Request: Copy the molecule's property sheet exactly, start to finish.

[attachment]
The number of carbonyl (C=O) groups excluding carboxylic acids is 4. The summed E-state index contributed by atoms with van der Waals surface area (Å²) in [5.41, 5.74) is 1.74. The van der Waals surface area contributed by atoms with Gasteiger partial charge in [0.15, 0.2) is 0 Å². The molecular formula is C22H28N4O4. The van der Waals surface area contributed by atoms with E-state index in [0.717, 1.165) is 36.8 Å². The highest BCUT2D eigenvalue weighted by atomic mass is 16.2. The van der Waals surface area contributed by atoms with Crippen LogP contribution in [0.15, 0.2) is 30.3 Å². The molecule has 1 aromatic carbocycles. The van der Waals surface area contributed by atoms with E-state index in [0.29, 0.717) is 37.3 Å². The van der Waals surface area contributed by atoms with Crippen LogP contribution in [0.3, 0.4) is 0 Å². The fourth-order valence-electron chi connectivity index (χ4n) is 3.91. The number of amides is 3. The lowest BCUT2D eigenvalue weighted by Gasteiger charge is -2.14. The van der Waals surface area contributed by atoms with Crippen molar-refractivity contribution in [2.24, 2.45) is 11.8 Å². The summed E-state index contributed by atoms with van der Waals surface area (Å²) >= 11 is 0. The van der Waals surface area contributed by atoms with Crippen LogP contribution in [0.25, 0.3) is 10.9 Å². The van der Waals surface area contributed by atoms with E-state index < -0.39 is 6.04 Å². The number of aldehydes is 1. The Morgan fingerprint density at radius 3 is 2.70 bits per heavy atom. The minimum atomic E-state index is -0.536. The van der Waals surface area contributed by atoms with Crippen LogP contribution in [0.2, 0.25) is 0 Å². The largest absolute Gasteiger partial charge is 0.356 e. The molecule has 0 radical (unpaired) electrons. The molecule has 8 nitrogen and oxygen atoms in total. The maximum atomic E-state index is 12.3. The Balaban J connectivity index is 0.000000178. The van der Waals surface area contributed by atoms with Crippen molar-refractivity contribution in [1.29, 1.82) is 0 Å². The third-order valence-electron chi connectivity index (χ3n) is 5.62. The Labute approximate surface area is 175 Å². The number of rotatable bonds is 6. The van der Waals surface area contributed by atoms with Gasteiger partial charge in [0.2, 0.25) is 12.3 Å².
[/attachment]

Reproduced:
The number of carbonyl (C=O) groups excluding carboxylic acids is 4. The summed E-state index contributed by atoms with van der Waals surface area (Å²) in [5.41, 5.74) is 1.74. The van der Waals surface area contributed by atoms with Gasteiger partial charge in [0.15, 0.2) is 0 Å². The molecular formula is C22H28N4O4. The van der Waals surface area contributed by atoms with E-state index in [0.717, 1.165) is 36.8 Å². The highest BCUT2D eigenvalue weighted by atomic mass is 16.2. The van der Waals surface area contributed by atoms with Crippen LogP contribution in [0.15, 0.2) is 30.3 Å². The molecule has 1 aromatic carbocycles. The van der Waals surface area contributed by atoms with E-state index in [0.29, 0.717) is 37.3 Å². The van der Waals surface area contributed by atoms with Crippen LogP contribution in [0.3, 0.4) is 0 Å². The fourth-order valence-electron chi connectivity index (χ4n) is 3.91. The number of amides is 3. The lowest BCUT2D eigenvalue weighted by Gasteiger charge is -2.14. The van der Waals surface area contributed by atoms with Crippen molar-refractivity contribution in [2.24, 2.45) is 11.8 Å². The summed E-state index contributed by atoms with van der Waals surface area (Å²) >= 11 is 0. The van der Waals surface area contributed by atoms with Crippen LogP contribution in [0.25, 0.3) is 10.9 Å². The van der Waals surface area contributed by atoms with E-state index < -0.39 is 6.04 Å². The number of aldehydes is 1. The Morgan fingerprint density at radius 3 is 2.70 bits per heavy atom. The minimum atomic E-state index is -0.536. The van der Waals surface area contributed by atoms with Crippen LogP contribution in [0.2, 0.25) is 0 Å². The largest absolute Gasteiger partial charge is 0.356 e. The molecule has 0 radical (unpaired) electrons. The molecule has 8 nitrogen and oxygen atoms in total. The maximum atomic E-state index is 12.3. The Balaban J connectivity index is 0.000000178. The van der Waals surface area contributed by atoms with Crippen molar-refractivity contribution in [1.29, 1.82) is 0 Å². The third-order valence-electron chi connectivity index (χ3n) is 5.62. The Labute approximate surface area is 175 Å². The number of rotatable bonds is 6. The van der Waals surface area contributed by atoms with Gasteiger partial charge in [0.2, 0.25) is 12.3 Å².